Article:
remember  exactly,  but  in  effect,  "What  do  you  know  about  this? 
How  do  you  know  about  what  black  people  think?"  And  the  only 
answer  I  could  give  is,  "There's  a  lot  I  don't  know,  but  I  do  my 
best,  and  I  could  say  the  same  to  you.   You  write  about  white 
slaveholders.   How  do  you  know  about  white  slaveholders?  You're 
not  a  white  slaveholder.   It  works  both  ways." 

I  eventually  extended  that  and  said,  "You  know,  if  we  accept 
this,  then  how  can  an  American  write  about  China,  or  Japan,  or 
Irishmen  about  France?  If  you  think  about  it,  how  can  a 
twentieth-century  man  write  about  seventeenth-century  Puritanism, 
about  the  Middle  Ages,  or  about  ancient  history?  And  if  you  think 
about  it  really  carefully,  you'll  come  to  the  conclusion  that  the 
only  thing  you  can  write  about  is  autobiography,  and  that's 
assuming  you  can  even  understand  yourself." 


That  was  a  problem  in  the  sixties,  but  it  is  not  any  more. 
The  book  is  still  selling,  something  like  5,000  copies  a  year  in 
paperback.  They're  still  being  used.  The  South  has  changed,  and 
Southern  historians  now  accept  my  book  and  think  it ' s  pretty  good 
stuff.   [laughter] 

Lage:    That's  gratifying. 

Stampp:   Yes. 

Lage:    I  understand  there's  going  to  be  a  fortieth  anniversary  event?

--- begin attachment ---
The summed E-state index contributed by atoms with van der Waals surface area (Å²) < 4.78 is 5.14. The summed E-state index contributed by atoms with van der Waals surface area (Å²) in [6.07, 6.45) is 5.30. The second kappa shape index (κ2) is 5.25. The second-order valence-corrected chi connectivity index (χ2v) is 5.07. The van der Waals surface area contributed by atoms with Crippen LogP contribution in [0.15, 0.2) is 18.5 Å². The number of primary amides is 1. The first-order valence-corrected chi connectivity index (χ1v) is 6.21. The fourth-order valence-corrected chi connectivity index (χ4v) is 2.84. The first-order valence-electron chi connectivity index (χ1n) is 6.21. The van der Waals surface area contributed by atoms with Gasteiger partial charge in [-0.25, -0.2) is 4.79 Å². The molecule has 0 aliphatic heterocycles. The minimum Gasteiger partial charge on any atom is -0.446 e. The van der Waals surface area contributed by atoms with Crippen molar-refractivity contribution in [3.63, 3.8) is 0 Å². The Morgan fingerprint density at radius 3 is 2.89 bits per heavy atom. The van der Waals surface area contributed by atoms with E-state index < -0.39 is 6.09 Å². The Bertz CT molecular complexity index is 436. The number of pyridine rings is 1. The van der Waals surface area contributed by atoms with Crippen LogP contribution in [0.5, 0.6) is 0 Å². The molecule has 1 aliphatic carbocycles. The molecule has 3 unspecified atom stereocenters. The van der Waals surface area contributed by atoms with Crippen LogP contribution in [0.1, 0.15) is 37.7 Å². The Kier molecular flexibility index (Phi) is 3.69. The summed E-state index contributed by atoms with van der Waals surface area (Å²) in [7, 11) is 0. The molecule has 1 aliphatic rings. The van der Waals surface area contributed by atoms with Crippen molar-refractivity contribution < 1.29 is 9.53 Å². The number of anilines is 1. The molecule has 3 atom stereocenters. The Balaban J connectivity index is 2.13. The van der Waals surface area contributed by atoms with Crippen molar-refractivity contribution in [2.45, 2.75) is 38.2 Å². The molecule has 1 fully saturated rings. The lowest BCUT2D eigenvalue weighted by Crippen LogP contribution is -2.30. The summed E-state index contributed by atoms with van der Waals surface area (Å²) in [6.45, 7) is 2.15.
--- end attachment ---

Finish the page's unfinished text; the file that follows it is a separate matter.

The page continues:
Stampp:   Yes.   In  Little  Rock,  Arkansas,  of  all  places,  next  October 

[1996],  the  Southern  Historical  Association  is  meeting  there,  and 
they're  going  to  have  one  section  on  The  Peculiar  Institution 
forty  years  later.  Three  papers  are  going  to  be  read,  one  by 
Elizabeth  Fox  Genovese.   That  will  be  interesting—then  a  black 
historian,  and  then  a  historian  from  the  University  of  South 
Carolina.   It's  quite  likely  that  the  man  from  the  University  of 
South  Carolina—in  fact,  I  know  he's  going  to  praise  the  book.   I 
don't  know  what  the  black  historian  will  do. 

Lage:    And  will  you  be  there? 

Stampp:   I  almost  forgot  that  one  of  the  reviewers  of  my  book  in  1957  was 

Eugene  Genovese,  writing  under  a  pseudonym  in  Science  and  Society. 
This  was  a  time  when  Genovese  was  in  the  Communist  party,  or  had 
just  maybe  been  kicked  out  of  the  Communist  party,  but  it  was  in 
that  period  when  he  was  Marxist.  He  wrote  under  the  pseudonym, 
"Delia  Chiesa."  Funny  one.  You  know  what  that  means? 

Lage:    No. 

Stampp:   "Delia  Chiesa,"  from  the  church,  of  all  things. 

Lage:    Oh,  my  goodness. 

Stampp:   I  had  no  idea  who  it  was.  Actually,  it's  more  interesting  than 
that,  because  this  is  the  time  when  the  Communist  party  was  sort 
of  opening  up  to  conflicting  points  of  view,  and  it  was  reviewed 
by  Gene  Genovese,  a  very,  very  hostile  review,  very  defensive  of 
U.  B.  Phillips. 

Lage:    Defensive  of  Phillips? 

Stampp:   Genovese  has  been  one  of  Phillips'  great  admirers.   Well,  think  of 
it  from  a  Marxist  point  of  view.  Who  are  these  planters?  They're 
sort  of  Medieval--!  mean,  their  values  are  sort  of  Medieval. 
They're  just  playing  their  historic  role,  and  Phillips  knows  about 


it  and  understands  them.  Later  on,  Genovese  said,  "Of  course, 
when  the  Civil  War  was  over,  they  should  have  all  been  lined  up 
and  shot,"  the  slaveholders.  Well,  this  is  a  sort  of  rash, 
Marxist  approach. 

Anyway,  he  wrote  a  very  critical  review,  and  I  believe  in  the 
same  edition,  Herbert  Aptheker  wrote  a  very  favorable  review.   So